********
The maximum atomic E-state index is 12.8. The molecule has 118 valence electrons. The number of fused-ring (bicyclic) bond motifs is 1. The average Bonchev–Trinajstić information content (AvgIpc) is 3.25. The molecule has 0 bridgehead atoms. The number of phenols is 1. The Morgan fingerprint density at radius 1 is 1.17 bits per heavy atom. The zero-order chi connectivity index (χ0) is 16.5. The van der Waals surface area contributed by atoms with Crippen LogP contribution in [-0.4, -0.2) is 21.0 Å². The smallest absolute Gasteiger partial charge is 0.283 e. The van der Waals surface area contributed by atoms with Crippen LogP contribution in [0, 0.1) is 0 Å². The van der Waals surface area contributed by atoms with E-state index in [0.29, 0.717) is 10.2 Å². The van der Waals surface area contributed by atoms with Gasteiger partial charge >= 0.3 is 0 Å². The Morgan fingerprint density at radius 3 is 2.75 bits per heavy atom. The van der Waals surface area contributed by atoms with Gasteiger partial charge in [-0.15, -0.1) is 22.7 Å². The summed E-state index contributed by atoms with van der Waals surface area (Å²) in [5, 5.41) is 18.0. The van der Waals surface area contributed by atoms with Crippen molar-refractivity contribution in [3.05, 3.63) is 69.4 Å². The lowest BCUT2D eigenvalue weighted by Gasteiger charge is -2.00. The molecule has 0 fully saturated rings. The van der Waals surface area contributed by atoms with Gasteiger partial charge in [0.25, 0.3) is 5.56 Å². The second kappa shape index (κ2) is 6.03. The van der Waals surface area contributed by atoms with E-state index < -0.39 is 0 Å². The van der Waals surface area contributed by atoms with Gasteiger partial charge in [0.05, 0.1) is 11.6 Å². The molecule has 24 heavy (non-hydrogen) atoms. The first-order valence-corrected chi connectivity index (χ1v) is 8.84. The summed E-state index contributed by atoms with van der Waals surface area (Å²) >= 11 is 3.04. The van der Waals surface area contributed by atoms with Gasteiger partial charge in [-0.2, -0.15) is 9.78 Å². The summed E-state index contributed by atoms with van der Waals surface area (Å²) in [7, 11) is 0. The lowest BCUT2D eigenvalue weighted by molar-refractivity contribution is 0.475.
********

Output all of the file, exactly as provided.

The maximum atomic E-state index is 12.8. The molecule has 118 valence electrons. The number of fused-ring (bicyclic) bond motifs is 1. The average Bonchev–Trinajstić information content (AvgIpc) is 3.25. The molecule has 0 bridgehead atoms. The number of phenols is 1. The Morgan fingerprint density at radius 1 is 1.17 bits per heavy atom. The zero-order chi connectivity index (χ0) is 16.5. The van der Waals surface area contributed by atoms with Crippen LogP contribution in [-0.4, -0.2) is 21.0 Å². The smallest absolute Gasteiger partial charge is 0.283 e. The van der Waals surface area contributed by atoms with Crippen LogP contribution in [0, 0.1) is 0 Å². The van der Waals surface area contributed by atoms with E-state index in [0.29, 0.717) is 10.2 Å². The van der Waals surface area contributed by atoms with Gasteiger partial charge >= 0.3 is 0 Å². The Morgan fingerprint density at radius 3 is 2.75 bits per heavy atom. The van der Waals surface area contributed by atoms with Gasteiger partial charge in [-0.15, -0.1) is 22.7 Å². The summed E-state index contributed by atoms with van der Waals surface area (Å²) in [5, 5.41) is 18.0. The van der Waals surface area contributed by atoms with Crippen molar-refractivity contribution in [3.05, 3.63) is 69.4 Å². The lowest BCUT2D eigenvalue weighted by Gasteiger charge is -2.00. The molecule has 0 fully saturated rings. The van der Waals surface area contributed by atoms with Gasteiger partial charge in [0.25, 0.3) is 5.56 Å². The second kappa shape index (κ2) is 6.03. The van der Waals surface area contributed by atoms with E-state index < -0.39 is 0 Å². The van der Waals surface area contributed by atoms with Gasteiger partial charge in [0.05, 0.1) is 11.6 Å². The molecule has 24 heavy (non-hydrogen) atoms. The first-order valence-corrected chi connectivity index (χ1v) is 8.84. The summed E-state index contributed by atoms with van der Waals surface area (Å²) >= 11 is 3.04. The van der Waals surface area contributed by atoms with Gasteiger partial charge in [-0.2, -0.15) is 9.78 Å². The summed E-state index contributed by atoms with van der Waals surface area (Å²) in [7, 11) is 0. The lowest BCUT2D eigenvalue weighted by molar-refractivity contribution is 0.475.